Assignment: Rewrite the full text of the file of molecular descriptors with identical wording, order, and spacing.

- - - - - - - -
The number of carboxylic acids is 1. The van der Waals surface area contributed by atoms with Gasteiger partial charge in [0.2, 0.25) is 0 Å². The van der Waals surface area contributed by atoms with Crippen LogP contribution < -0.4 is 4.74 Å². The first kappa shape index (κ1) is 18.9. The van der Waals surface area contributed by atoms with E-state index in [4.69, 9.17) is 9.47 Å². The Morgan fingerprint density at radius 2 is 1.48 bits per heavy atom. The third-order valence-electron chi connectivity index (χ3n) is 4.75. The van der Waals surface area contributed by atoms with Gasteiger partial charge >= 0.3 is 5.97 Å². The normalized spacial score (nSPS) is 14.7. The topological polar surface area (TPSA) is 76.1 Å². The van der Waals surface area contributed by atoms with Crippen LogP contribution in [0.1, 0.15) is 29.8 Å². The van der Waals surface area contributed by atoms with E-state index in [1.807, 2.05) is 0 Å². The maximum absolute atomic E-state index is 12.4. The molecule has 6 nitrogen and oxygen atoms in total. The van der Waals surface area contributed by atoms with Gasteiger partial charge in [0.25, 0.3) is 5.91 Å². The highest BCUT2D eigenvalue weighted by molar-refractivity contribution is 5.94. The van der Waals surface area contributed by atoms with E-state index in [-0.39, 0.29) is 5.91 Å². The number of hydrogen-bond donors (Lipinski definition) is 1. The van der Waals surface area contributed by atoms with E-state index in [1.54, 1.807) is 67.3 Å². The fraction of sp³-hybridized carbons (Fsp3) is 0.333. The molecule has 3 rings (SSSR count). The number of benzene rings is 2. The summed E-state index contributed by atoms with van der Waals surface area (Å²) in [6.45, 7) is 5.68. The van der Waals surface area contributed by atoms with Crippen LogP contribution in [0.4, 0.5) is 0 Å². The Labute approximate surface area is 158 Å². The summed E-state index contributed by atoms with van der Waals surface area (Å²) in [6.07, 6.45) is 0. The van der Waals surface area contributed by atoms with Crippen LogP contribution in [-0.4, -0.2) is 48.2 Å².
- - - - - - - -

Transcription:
The number of carboxylic acids is 1. The van der Waals surface area contributed by atoms with Gasteiger partial charge in [0.2, 0.25) is 0 Å². The van der Waals surface area contributed by atoms with Crippen LogP contribution < -0.4 is 4.74 Å². The first kappa shape index (κ1) is 18.9. The van der Waals surface area contributed by atoms with E-state index in [4.69, 9.17) is 9.47 Å². The Morgan fingerprint density at radius 2 is 1.48 bits per heavy atom. The third-order valence-electron chi connectivity index (χ3n) is 4.75. The van der Waals surface area contributed by atoms with Gasteiger partial charge >= 0.3 is 5.97 Å². The normalized spacial score (nSPS) is 14.7. The topological polar surface area (TPSA) is 76.1 Å². The van der Waals surface area contributed by atoms with Crippen LogP contribution in [0.1, 0.15) is 29.8 Å². The van der Waals surface area contributed by atoms with E-state index in [1.807, 2.05) is 0 Å². The maximum absolute atomic E-state index is 12.4. The molecule has 6 nitrogen and oxygen atoms in total. The van der Waals surface area contributed by atoms with Gasteiger partial charge in [0.25, 0.3) is 5.91 Å². The highest BCUT2D eigenvalue weighted by molar-refractivity contribution is 5.94. The van der Waals surface area contributed by atoms with E-state index in [-0.39, 0.29) is 5.91 Å². The number of hydrogen-bond donors (Lipinski definition) is 1. The van der Waals surface area contributed by atoms with E-state index in [1.54, 1.807) is 67.3 Å². The fraction of sp³-hybridized carbons (Fsp3) is 0.333. The molecule has 3 rings (SSSR count). The number of benzene rings is 2. The summed E-state index contributed by atoms with van der Waals surface area (Å²) in [6.45, 7) is 5.68. The van der Waals surface area contributed by atoms with Crippen LogP contribution in [0.4, 0.5) is 0 Å². The Labute approximate surface area is 158 Å². The summed E-state index contributed by atoms with van der Waals surface area (Å²) in [6.07, 6.45) is 0. The van der Waals surface area contributed by atoms with Crippen LogP contribution in [-0.4, -0.2) is 48.2 Å².